Therefore the security needs of any business need to enterprise-grade regardless of their actual size. They also need to be smart, working proactively to counter threats the day they are created, using penetration testing to ensure your network is secure, good administration practices and auditing to ensure every cloud feature like Amazon AWS, GDrive and service is protected.

Busy growing companies often lack the skills to build a secure network, while startups often go with off-the-shelf tools but don’t know how to properly manage them. All of these create risks that can be managed by partnering with an IT and security expert to help build a secure solution, with the tools to manage the security on your behalf with backup and recovery services to help in the event of any type of IT failure.

As the number of IT-based heists booms, and events like data-ransomware grow, it is only a matter of when your business will fall prey to some kind of attack. Perhaps it only some low-end chancer demanding a few bitcoin, but if all your data ends up on the dark web, or a foreign power wipes out your bank accounts or corporate credit cards, your business may struggle to recover, making solutions and services from vital to fighting this battle for you.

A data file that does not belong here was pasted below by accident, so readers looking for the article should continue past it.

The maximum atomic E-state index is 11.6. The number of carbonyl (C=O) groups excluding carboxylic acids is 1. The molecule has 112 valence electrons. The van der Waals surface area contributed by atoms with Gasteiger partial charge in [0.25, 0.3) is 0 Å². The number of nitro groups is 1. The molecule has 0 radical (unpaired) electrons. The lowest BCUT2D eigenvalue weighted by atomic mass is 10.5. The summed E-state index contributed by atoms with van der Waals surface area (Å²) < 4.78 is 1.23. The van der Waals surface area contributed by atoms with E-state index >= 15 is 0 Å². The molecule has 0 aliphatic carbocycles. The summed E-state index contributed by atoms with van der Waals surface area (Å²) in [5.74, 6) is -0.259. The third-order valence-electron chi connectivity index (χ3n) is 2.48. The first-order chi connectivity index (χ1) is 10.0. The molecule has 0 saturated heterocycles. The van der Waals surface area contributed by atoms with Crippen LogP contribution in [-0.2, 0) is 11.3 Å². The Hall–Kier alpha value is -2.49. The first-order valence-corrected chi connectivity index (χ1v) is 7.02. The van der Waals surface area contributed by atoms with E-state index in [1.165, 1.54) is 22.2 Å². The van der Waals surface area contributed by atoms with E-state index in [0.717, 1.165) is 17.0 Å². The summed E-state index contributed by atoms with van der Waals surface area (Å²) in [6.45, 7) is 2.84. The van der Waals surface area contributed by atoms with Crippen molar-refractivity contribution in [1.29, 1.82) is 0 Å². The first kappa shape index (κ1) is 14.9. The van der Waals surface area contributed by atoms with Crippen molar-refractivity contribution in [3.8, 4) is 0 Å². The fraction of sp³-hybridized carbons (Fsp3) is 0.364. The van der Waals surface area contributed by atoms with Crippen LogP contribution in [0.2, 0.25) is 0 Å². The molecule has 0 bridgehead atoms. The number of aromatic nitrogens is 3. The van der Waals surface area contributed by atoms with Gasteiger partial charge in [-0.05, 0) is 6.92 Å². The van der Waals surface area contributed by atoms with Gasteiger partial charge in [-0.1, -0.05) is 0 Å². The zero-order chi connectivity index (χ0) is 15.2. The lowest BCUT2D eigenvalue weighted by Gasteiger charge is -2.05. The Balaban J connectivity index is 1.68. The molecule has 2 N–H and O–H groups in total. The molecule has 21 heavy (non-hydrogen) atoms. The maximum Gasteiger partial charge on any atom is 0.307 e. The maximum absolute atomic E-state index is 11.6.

Regular Amazon Cloud Leaks Highlight the Risks of Third-Party Cloud Storage

A hobby for many security consultants is finding easily, exploited weak spots in major cloud storage and service providers. These guys do it with a positive mission, but we guarantee the criminals out there are doing the same thing and will be delighted to steal your insecure data.

By Chris Knight

Kevin Beaumont is a high profile security consultant and when he tweets about weaknesses in cloud systems (like the recent Capital One leak from Amazon’s AWS) you can bet plenty of hackers are taking notice. That and when Amazon S3 data buckets are a high profile topic of discussion at DefCon hacker events, you just know the risks of using them in an insecure manner are high.

The issues are two-fold. Despite the automated nature of using cloud services, there are still people involved, and all it takes is one grumpy current or ex-employee with the right log-in details to siphon off your data, or there can be someone working at a third party with access who might decide they can make some money.